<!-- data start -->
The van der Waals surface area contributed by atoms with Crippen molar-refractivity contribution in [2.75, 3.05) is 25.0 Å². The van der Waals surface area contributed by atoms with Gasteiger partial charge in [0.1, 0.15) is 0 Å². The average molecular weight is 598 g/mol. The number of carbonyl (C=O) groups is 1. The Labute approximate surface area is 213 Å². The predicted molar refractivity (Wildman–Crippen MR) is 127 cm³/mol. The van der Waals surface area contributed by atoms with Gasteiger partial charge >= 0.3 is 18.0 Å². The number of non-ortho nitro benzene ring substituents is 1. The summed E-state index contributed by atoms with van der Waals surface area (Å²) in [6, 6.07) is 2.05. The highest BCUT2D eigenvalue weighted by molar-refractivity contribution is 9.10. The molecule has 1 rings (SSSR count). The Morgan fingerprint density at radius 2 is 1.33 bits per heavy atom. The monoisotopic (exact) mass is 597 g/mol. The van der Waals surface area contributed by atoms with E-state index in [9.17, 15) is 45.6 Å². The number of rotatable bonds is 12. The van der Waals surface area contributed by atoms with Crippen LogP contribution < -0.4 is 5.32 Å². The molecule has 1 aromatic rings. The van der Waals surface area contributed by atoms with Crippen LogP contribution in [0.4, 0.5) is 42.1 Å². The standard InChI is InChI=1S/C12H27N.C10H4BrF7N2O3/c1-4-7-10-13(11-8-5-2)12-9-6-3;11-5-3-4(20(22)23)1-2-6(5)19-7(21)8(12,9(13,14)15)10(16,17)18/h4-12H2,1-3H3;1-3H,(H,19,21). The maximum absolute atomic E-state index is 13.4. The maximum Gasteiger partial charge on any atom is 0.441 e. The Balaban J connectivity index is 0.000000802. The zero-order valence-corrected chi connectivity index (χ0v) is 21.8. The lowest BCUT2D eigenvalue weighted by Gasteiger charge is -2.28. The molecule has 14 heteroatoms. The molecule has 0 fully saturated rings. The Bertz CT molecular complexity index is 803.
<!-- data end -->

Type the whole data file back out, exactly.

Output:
The van der Waals surface area contributed by atoms with Crippen molar-refractivity contribution in [2.75, 3.05) is 25.0 Å². The van der Waals surface area contributed by atoms with Gasteiger partial charge in [0.1, 0.15) is 0 Å². The average molecular weight is 598 g/mol. The number of carbonyl (C=O) groups is 1. The Labute approximate surface area is 213 Å². The predicted molar refractivity (Wildman–Crippen MR) is 127 cm³/mol. The van der Waals surface area contributed by atoms with Gasteiger partial charge >= 0.3 is 18.0 Å². The number of non-ortho nitro benzene ring substituents is 1. The summed E-state index contributed by atoms with van der Waals surface area (Å²) in [6, 6.07) is 2.05. The highest BCUT2D eigenvalue weighted by molar-refractivity contribution is 9.10. The molecule has 1 rings (SSSR count). The Morgan fingerprint density at radius 2 is 1.33 bits per heavy atom. The monoisotopic (exact) mass is 597 g/mol. The van der Waals surface area contributed by atoms with E-state index in [9.17, 15) is 45.6 Å². The number of rotatable bonds is 12. The van der Waals surface area contributed by atoms with Crippen LogP contribution < -0.4 is 5.32 Å². The molecule has 1 aromatic rings. The van der Waals surface area contributed by atoms with Crippen LogP contribution in [0.4, 0.5) is 42.1 Å². The standard InChI is InChI=1S/C12H27N.C10H4BrF7N2O3/c1-4-7-10-13(11-8-5-2)12-9-6-3;11-5-3-4(20(22)23)1-2-6(5)19-7(21)8(12,9(13,14)15)10(16,17)18/h4-12H2,1-3H3;1-3H,(H,19,21). The maximum absolute atomic E-state index is 13.4. The maximum Gasteiger partial charge on any atom is 0.441 e. The Balaban J connectivity index is 0.000000802. The zero-order valence-corrected chi connectivity index (χ0v) is 21.8. The lowest BCUT2D eigenvalue weighted by Gasteiger charge is -2.28. The molecule has 14 heteroatoms. The molecule has 0 fully saturated rings. The Bertz CT molecular complexity index is 803.